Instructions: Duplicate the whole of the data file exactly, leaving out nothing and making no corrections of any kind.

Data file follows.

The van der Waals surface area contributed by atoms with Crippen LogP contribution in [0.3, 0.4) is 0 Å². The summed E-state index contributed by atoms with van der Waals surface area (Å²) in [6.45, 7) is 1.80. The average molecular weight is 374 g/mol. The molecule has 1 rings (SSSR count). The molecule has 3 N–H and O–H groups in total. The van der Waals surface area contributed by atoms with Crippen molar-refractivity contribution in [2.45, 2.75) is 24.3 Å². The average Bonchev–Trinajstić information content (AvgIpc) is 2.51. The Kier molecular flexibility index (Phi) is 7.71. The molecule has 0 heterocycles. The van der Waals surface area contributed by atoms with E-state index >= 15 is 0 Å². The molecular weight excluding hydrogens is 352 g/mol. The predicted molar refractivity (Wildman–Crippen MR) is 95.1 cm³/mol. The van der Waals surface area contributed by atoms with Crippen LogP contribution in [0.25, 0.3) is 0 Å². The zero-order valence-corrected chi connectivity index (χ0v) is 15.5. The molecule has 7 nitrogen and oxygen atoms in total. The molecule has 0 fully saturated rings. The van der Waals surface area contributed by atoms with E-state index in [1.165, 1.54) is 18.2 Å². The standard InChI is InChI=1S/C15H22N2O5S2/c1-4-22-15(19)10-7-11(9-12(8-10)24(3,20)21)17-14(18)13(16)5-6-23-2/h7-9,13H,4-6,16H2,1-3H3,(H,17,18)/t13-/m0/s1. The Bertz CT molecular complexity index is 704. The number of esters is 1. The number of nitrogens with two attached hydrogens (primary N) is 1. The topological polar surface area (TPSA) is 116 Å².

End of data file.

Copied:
The van der Waals surface area contributed by atoms with Crippen LogP contribution in [0.3, 0.4) is 0 Å². The summed E-state index contributed by atoms with van der Waals surface area (Å²) in [6.45, 7) is 1.80. The average molecular weight is 374 g/mol. The molecule has 1 rings (SSSR count). The molecule has 3 N–H and O–H groups in total. The van der Waals surface area contributed by atoms with Crippen molar-refractivity contribution in [2.45, 2.75) is 24.3 Å². The average Bonchev–Trinajstić information content (AvgIpc) is 2.51. The Kier molecular flexibility index (Phi) is 7.71. The molecule has 0 heterocycles. The van der Waals surface area contributed by atoms with E-state index >= 15 is 0 Å². The molecular weight excluding hydrogens is 352 g/mol. The predicted molar refractivity (Wildman–Crippen MR) is 95.1 cm³/mol. The van der Waals surface area contributed by atoms with Crippen LogP contribution in [0.25, 0.3) is 0 Å². The zero-order valence-corrected chi connectivity index (χ0v) is 15.5. The molecule has 7 nitrogen and oxygen atoms in total. The molecule has 0 fully saturated rings. The van der Waals surface area contributed by atoms with E-state index in [1.165, 1.54) is 18.2 Å². The standard InChI is InChI=1S/C15H22N2O5S2/c1-4-22-15(19)10-7-11(9-12(8-10)24(3,20)21)17-14(18)13(16)5-6-23-2/h7-9,13H,4-6,16H2,1-3H3,(H,17,18)/t13-/m0/s1. The Bertz CT molecular complexity index is 704. The number of esters is 1. The number of nitrogens with two attached hydrogens (primary N) is 1. The topological polar surface area (TPSA) is 116 Å².